General managers in pro sports often pad their rosters midseason with all-star caliber talent simply because it’s available. They may not work out the details about how well the new players will fit in with the team, but they do make sure that those players don’t end up playing for their division rivals.
Today’s record unemployment levels have swelled the ranks of highly talented job candidates, meaning corporate hiring managers are finding themselves in a situation similar to the sports GMs either hire and integrate “overqualified” prospects into lower-level positions or pass these blue-chippers on to your competitors.
“Excluding these candidates simply over fear that they won’t stay can mean the difference between acquiring the talent to help you move the organization to the next level or getting left behind by your competition who did choose to capitalize on that talent,” says Anthony Van De Wall, PHR, human resources manager for Tampa Bay WorkForce Alliance. “You should be thinking in terms of whether or not they possess the competencies and skill sets required to do the job.”
Smart Business spoke with Van De Wall to bust the myths around the term “overqualified” and to learn how companies with an eye on cultural fit are successfully loading their rosters with overqualified candidates.
Are the beliefs people have around hiring candidates with too much experience based on fact or folklore?
Even folklore may have kernels of fact in it. When it comes to hiring seemingly overqualified candidates, companies have had varying degrees of experiences some of them good, some of them not so good. Managers have loosely used the term ‘overqualified’ to rule out a candidate who, in their opinion, may not be a good fit. Because of the candidate’s level of experience, past title or previous positions they may have held, the manager may believe the candidate will not find the new position to be challenging enough, so they won’t stay.
In some rare cases, a hiring manager may even shy away from this talent because of his or her own insecurity or fear that the new talent may outshine them. But whatever the reason, the pitfall really comes when employers allow those negative conceptions to shape their entire view of this viable segment of job candidates.
How are overqualified candidates different from qualified candidates?
I shy away from using the word ‘overqualified.’ My opinion is that this term is actually a misnomer. When you create a job description, you list the required minimum qualifications and competencies for a job. You never list the maximum qualifications and competencies. So when you think about it, an applicant is either qualified or they’re not. Candidates whose skill sets and experience exceed those required to do the job may have either personal or professional reasons for pursuing a position that others may consider a step down.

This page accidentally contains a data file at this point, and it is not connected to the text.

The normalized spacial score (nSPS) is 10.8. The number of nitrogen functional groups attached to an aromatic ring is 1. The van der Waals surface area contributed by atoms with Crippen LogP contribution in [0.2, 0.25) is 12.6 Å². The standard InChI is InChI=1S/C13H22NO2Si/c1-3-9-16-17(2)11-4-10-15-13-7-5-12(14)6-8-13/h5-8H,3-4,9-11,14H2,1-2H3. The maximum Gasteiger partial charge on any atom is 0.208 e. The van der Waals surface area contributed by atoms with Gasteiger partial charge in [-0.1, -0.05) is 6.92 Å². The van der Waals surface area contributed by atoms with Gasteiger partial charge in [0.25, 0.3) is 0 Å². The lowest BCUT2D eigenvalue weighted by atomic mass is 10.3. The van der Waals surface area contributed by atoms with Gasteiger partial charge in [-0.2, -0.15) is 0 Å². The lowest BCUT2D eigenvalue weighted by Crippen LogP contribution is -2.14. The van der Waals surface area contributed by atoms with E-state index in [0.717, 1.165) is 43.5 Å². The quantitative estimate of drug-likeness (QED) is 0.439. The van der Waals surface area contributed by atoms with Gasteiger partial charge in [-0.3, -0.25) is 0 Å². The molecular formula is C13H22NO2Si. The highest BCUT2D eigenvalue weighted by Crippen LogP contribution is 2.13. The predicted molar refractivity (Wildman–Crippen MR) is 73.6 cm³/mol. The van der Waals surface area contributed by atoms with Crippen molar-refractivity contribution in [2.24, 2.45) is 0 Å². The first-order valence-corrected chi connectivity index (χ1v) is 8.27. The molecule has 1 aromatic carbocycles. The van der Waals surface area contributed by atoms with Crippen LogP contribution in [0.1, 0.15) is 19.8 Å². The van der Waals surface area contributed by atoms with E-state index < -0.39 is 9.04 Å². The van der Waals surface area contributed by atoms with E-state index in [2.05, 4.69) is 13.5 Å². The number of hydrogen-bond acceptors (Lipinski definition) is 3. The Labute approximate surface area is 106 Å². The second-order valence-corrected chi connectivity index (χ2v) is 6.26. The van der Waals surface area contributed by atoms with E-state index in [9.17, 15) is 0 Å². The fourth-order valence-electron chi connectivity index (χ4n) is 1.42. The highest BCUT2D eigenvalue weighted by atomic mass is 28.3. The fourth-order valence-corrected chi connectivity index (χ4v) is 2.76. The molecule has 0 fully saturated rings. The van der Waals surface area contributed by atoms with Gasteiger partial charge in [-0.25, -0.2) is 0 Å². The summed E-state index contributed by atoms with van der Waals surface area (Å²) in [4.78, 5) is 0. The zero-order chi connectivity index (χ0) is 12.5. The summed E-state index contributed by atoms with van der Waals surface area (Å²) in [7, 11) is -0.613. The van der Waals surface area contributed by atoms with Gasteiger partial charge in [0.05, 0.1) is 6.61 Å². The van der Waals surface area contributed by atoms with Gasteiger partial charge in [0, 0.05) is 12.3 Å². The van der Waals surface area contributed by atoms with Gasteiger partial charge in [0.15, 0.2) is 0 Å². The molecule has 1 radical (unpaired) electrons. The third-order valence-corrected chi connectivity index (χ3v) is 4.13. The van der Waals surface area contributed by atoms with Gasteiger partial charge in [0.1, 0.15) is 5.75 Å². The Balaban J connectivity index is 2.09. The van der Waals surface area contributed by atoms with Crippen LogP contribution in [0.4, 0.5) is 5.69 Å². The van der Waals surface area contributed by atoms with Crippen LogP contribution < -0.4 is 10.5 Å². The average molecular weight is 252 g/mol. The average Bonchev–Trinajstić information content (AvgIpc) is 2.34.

In those cases, whether you feel the candidate is qualified or overqualified, the real question moves to whether they can be a good cultural fit for your organization. Behavioral event interviews (BEIs) can be extremely helpful in pulling out that information. Effectively conducted, the BEI can even help you identify the perceived qualified candidate who is not a good cultural fit.
Can hiring an overqualified candidate serve as a low-risk trial run for future promotions?
On-boarding a highly competent candidate can help you identify potential future leaders in your organization. You get a chance to see their leadership skills and innovative thinking in practical application, and it can be an ideal setting for the employer to stretch the new employee, creating an opportunity to observe examples of innovative thinking, and both the technical and the cultural fit for the job.
Even if you later determine that the current position may not be the best technical fit, if there’s a real cultural fit and real competencies and skill sets you can use, you might identify strengths and talents better suited for strategic use in another part of the organization.
With so much top talent available today, shouldn’t companies find ways to leverage this resource?
Yes, without question. Employers who voluntarily choose to exclude this segment of job candidates may be doing themselves a great disservice in the long run. They could be missing out on the great depth and breadth of talent these candidates possess, and, subsequently, the organization misses out on the innovative and creative thinking they possess.
What do corporations gain by hiring grade-A talent?
Companies that focus on attracting and retaining grade-A talent gain the wealth of expertise and bench strength that these individuals bring with them. There is a lot of talk and a lot of concern about bench strength as we consider the baby boomer population exiting the work force and taking a lot of that with them. The company that attracts and retains this kind of talent gains the energy, excitement, ambition and the loyalty of experienced new talent, people who can actually help reinvigorate existing staff and encourage growth and even change in an organization.
The bottom line is that companies who effectively leverage that talent pool gain a competitive edge when it comes to moving from good to great.
Anthony Van De Wall, PHR, is the human resources manager for Tampa Bay WorkForce Alliance. Reach him at (813) 740-4680 or email@example.com